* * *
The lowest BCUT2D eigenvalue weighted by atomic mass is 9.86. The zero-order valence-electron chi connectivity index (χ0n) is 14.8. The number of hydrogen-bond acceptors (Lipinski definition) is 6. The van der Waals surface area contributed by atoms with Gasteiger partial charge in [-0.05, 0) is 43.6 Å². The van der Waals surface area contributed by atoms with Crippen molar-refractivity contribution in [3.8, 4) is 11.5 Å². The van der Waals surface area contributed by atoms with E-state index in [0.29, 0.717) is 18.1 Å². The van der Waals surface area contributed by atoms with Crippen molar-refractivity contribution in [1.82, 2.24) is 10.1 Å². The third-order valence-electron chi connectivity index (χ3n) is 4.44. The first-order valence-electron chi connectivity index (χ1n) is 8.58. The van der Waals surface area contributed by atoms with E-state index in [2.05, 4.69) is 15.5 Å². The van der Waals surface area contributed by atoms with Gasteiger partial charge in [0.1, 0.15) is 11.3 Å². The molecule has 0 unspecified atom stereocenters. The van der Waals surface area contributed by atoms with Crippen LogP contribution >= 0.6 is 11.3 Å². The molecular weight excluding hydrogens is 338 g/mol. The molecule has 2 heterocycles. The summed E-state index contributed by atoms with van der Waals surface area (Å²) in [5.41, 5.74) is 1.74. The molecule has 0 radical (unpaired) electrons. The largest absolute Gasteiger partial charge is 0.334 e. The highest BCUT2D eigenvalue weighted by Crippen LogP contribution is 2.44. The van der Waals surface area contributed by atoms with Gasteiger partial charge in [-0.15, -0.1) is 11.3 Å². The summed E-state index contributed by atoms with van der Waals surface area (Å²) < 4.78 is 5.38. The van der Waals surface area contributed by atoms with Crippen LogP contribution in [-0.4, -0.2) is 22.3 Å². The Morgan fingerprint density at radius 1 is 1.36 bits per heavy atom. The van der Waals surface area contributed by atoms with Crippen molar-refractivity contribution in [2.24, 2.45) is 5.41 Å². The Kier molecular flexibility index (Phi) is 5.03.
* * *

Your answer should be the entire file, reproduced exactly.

The lowest BCUT2D eigenvalue weighted by atomic mass is 9.86. The zero-order valence-electron chi connectivity index (χ0n) is 14.8. The number of hydrogen-bond acceptors (Lipinski definition) is 6. The van der Waals surface area contributed by atoms with Gasteiger partial charge in [-0.05, 0) is 43.6 Å². The van der Waals surface area contributed by atoms with Crippen molar-refractivity contribution in [3.8, 4) is 11.5 Å². The van der Waals surface area contributed by atoms with E-state index in [0.29, 0.717) is 18.1 Å². The van der Waals surface area contributed by atoms with Crippen molar-refractivity contribution in [1.82, 2.24) is 10.1 Å². The third-order valence-electron chi connectivity index (χ3n) is 4.44. The first-order valence-electron chi connectivity index (χ1n) is 8.58. The van der Waals surface area contributed by atoms with E-state index in [2.05, 4.69) is 15.5 Å². The van der Waals surface area contributed by atoms with Gasteiger partial charge in [0.1, 0.15) is 11.3 Å². The molecule has 0 unspecified atom stereocenters. The van der Waals surface area contributed by atoms with Crippen LogP contribution >= 0.6 is 11.3 Å². The molecular weight excluding hydrogens is 338 g/mol. The molecule has 2 heterocycles. The summed E-state index contributed by atoms with van der Waals surface area (Å²) in [5.41, 5.74) is 1.74. The molecule has 0 radical (unpaired) electrons. The largest absolute Gasteiger partial charge is 0.334 e. The highest BCUT2D eigenvalue weighted by Crippen LogP contribution is 2.44. The van der Waals surface area contributed by atoms with Gasteiger partial charge in [-0.15, -0.1) is 11.3 Å². The summed E-state index contributed by atoms with van der Waals surface area (Å²) < 4.78 is 5.38. The van der Waals surface area contributed by atoms with Crippen LogP contribution in [-0.4, -0.2) is 22.3 Å². The Morgan fingerprint density at radius 1 is 1.36 bits per heavy atom. The van der Waals surface area contributed by atoms with Crippen molar-refractivity contribution in [2.24, 2.45) is 5.41 Å². The Kier molecular flexibility index (Phi) is 5.03.